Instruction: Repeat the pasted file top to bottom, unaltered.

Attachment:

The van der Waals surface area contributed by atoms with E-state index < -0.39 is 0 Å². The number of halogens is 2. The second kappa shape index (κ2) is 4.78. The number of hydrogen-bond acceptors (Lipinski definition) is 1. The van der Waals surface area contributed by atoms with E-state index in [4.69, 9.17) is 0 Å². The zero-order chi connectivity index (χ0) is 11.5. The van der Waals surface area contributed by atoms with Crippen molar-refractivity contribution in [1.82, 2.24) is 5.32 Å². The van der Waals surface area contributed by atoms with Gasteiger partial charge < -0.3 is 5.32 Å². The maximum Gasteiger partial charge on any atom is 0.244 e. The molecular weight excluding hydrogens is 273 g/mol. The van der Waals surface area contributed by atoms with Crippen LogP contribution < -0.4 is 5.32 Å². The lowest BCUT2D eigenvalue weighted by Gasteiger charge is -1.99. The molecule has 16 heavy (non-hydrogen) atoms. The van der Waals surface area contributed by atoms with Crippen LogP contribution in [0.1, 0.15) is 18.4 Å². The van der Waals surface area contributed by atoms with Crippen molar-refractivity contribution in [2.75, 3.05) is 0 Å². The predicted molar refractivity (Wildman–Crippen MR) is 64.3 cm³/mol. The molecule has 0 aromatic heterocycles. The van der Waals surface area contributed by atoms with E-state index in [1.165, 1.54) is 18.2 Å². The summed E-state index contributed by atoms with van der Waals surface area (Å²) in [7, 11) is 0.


The van der Waals surface area contributed by atoms with E-state index < -0.39 is 0 Å². The number of halogens is 2. The second kappa shape index (κ2) is 4.78. The number of hydrogen-bond acceptors (Lipinski definition) is 1. The van der Waals surface area contributed by atoms with E-state index in [4.69, 9.17) is 0 Å². The zero-order chi connectivity index (χ0) is 11.5. The van der Waals surface area contributed by atoms with Crippen molar-refractivity contribution in [1.82, 2.24) is 5.32 Å². The van der Waals surface area contributed by atoms with Gasteiger partial charge < -0.3 is 5.32 Å². The maximum Gasteiger partial charge on any atom is 0.244 e. The molecular weight excluding hydrogens is 273 g/mol. The van der Waals surface area contributed by atoms with Crippen LogP contribution < -0.4 is 5.32 Å². The lowest BCUT2D eigenvalue weighted by Gasteiger charge is -1.99. The molecule has 16 heavy (non-hydrogen) atoms. The van der Waals surface area contributed by atoms with Crippen LogP contribution in [0.1, 0.15) is 18.4 Å². The van der Waals surface area contributed by atoms with Crippen molar-refractivity contribution in [2.75, 3.05) is 0 Å². The predicted molar refractivity (Wildman–Crippen MR) is 64.3 cm³/mol. The molecule has 0 aromatic heterocycles. The van der Waals surface area contributed by atoms with E-state index in [1.165, 1.54) is 18.2 Å². The summed E-state index contributed by atoms with van der Waals surface area (Å²) in [7, 11) is 0.